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Think twice before co-signing that student loan

Sure, we love our kids. Of course we want them to get ahead. So when your son, daughter, or nephew asks for your signature right next to theirs on that private student loan application, it is tempting. But before you sign on the dotted line, consider this.

When you consent to being a student loan co-signer you are in for the life of the loan. If the student fails to make payments, you must. If they are late, you get the notices too. Their financial problems will impact your credit score and could haunt you the next time you apply for a car loan, home mortgage, or simply a credit card. 

I know that putting aside your emotions is difficult at best in the decision-making process. Yet you must, because there is real money on the line as well as a multi-year financial commitment. Approach the decision as if the relative were a potential business partner. As such, you must be a fairly good judge of character. Does the person asking for the loan follow through on his or her commitments? Do they have a history of making good financial decisions or just can’t seem to save money? How practical are they in life’s decisions?

If the answers still indicate a green light, decide how and when they are going to be able to pay back the loan. If your son is insisting on getting an art degree with absolutely no prospects of employment, co-signing a loan with him could be financial suicide. Today, many college grads who have a degree in occupations that are already over-employed, obsolete or pay minimum wages cannot repay their student loans. Just because your relatives are “following their hearts” in acquiring a degree is no reason to support that decision financially. 

By all means be supportive, but at the same time, the best assistance you can give is to explain the realities of the workplace. It is their option to listen and agree or disagree. Do this before the student racks up thousands of dollars of debt that will follow him or her for the rest of their life and possibly yours.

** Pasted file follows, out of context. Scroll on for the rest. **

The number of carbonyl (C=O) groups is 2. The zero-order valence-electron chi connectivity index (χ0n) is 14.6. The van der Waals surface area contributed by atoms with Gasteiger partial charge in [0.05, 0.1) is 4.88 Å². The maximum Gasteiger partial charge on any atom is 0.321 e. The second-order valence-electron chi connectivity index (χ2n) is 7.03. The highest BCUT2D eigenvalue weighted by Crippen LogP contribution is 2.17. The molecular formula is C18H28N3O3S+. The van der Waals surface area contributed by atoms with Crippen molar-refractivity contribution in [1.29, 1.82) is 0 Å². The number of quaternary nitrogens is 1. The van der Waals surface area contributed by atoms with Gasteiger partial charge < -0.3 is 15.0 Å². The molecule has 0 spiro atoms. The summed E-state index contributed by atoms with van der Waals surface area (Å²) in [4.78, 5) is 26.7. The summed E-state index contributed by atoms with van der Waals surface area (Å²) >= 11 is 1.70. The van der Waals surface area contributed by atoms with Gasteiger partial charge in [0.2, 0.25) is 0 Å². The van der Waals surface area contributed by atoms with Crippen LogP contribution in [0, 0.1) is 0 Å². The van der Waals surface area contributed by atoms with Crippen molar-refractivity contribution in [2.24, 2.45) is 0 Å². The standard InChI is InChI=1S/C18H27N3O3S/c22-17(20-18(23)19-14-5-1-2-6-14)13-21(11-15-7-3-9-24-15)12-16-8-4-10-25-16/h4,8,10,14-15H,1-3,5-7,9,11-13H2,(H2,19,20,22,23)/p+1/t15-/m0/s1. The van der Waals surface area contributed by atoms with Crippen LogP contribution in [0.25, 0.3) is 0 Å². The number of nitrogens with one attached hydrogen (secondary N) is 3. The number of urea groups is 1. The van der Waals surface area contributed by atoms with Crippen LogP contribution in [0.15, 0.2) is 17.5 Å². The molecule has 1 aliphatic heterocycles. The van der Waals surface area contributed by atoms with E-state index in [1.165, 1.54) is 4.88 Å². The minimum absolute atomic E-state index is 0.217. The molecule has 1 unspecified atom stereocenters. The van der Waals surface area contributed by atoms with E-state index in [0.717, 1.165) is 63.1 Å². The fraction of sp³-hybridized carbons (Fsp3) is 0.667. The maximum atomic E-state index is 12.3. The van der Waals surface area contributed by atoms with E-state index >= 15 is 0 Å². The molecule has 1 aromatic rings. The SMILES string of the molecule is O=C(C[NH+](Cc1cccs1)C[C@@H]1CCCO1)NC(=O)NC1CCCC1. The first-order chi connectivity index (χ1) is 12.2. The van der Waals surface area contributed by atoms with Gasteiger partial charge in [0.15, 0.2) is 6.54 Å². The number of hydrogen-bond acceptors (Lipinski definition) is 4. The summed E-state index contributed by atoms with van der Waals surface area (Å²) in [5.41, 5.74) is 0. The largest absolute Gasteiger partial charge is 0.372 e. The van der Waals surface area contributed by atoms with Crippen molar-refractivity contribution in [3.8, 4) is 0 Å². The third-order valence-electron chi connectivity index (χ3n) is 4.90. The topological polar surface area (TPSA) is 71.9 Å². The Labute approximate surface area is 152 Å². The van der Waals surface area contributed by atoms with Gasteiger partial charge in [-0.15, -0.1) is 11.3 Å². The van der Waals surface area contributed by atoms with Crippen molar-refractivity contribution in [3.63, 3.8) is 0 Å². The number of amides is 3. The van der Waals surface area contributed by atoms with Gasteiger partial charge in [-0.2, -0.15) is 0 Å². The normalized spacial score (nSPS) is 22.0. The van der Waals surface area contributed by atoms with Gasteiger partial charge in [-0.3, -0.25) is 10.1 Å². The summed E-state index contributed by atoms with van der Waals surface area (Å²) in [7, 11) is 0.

If after all this the decision is still a go, then urge the student to first explore a federal student loan, which does not require a co-signer, whereas 90 percent of private student loans do. Federal Stafford Loans for undergrads have a fixed rate of 4.66 percent if the student loan is taken between July 1 and June 30, 2015. This would be the best option for both the student and you.

But if you are still not convinced or the private loan is still the only option, then consider also that the amount borrowed is not the amount you will end up repaying. Deferment, forbearance and interest will add a substantial sum to that debt. Remember too that student loans are not subject to bankruptcy laws. It is nearly impossible to have student loans discharged. And don’t think you can remove yourself from the loan once the student receives it. Lenders have a whole host of hoops you need to jump through to even consider removing you from the loan. 

To be fair, only 7 percent or so of students actually fail to make good on their loans. In most cases, the student pays on time and things go smoothly. It is only when they miss payments and the bank comes to you that your relationship begins to change with the co-signee. It is you who will be the “bad guy” every month in hounding the student to make their payments on time. What was once a warm and affectionate relationship can quickly evolve into something else. Don’t let that happen to you.

Bill Schmick is registered as an investment adviser representative with Berkshire Money Management. Bill’s forecasts and opinions are purely his own. None of the information presented here should be construed as an endorsement of BMM or a solicitation to become a client of BMM. Direct inquires to Bill at 1-888-232-6072 (toll free) or email him at Bill@afewdollarsmore.com.